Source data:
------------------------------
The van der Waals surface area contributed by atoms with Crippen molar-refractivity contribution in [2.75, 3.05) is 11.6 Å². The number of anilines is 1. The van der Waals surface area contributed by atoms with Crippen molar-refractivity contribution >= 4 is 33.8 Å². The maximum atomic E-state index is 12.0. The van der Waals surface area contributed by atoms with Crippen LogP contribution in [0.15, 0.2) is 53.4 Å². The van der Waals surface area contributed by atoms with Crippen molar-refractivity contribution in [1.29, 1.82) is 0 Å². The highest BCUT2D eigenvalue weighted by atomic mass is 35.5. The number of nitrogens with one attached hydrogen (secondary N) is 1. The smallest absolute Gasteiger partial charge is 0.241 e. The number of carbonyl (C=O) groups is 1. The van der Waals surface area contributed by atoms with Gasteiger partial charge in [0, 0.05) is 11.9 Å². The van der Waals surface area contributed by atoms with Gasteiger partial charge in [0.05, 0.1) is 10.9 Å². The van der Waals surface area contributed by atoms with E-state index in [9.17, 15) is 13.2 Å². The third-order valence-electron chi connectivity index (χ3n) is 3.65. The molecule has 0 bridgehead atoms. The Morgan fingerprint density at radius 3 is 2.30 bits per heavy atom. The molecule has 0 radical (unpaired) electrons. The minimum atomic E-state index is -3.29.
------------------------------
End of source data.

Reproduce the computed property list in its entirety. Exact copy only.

The van der Waals surface area contributed by atoms with Crippen molar-refractivity contribution in [2.75, 3.05) is 11.6 Å². The number of anilines is 1. The van der Waals surface area contributed by atoms with Crippen molar-refractivity contribution >= 4 is 33.8 Å². The maximum atomic E-state index is 12.0. The van der Waals surface area contributed by atoms with Crippen LogP contribution in [0.15, 0.2) is 53.4 Å². The van der Waals surface area contributed by atoms with Crippen molar-refractivity contribution in [1.29, 1.82) is 0 Å². The highest BCUT2D eigenvalue weighted by atomic mass is 35.5. The number of nitrogens with one attached hydrogen (secondary N) is 1. The smallest absolute Gasteiger partial charge is 0.241 e. The number of carbonyl (C=O) groups is 1. The van der Waals surface area contributed by atoms with Gasteiger partial charge in [0, 0.05) is 11.9 Å². The van der Waals surface area contributed by atoms with Gasteiger partial charge in [0.05, 0.1) is 10.9 Å². The van der Waals surface area contributed by atoms with E-state index in [9.17, 15) is 13.2 Å². The third-order valence-electron chi connectivity index (χ3n) is 3.65. The molecule has 0 bridgehead atoms. The Morgan fingerprint density at radius 3 is 2.30 bits per heavy atom. The molecule has 0 radical (unpaired) electrons. The minimum atomic E-state index is -3.29.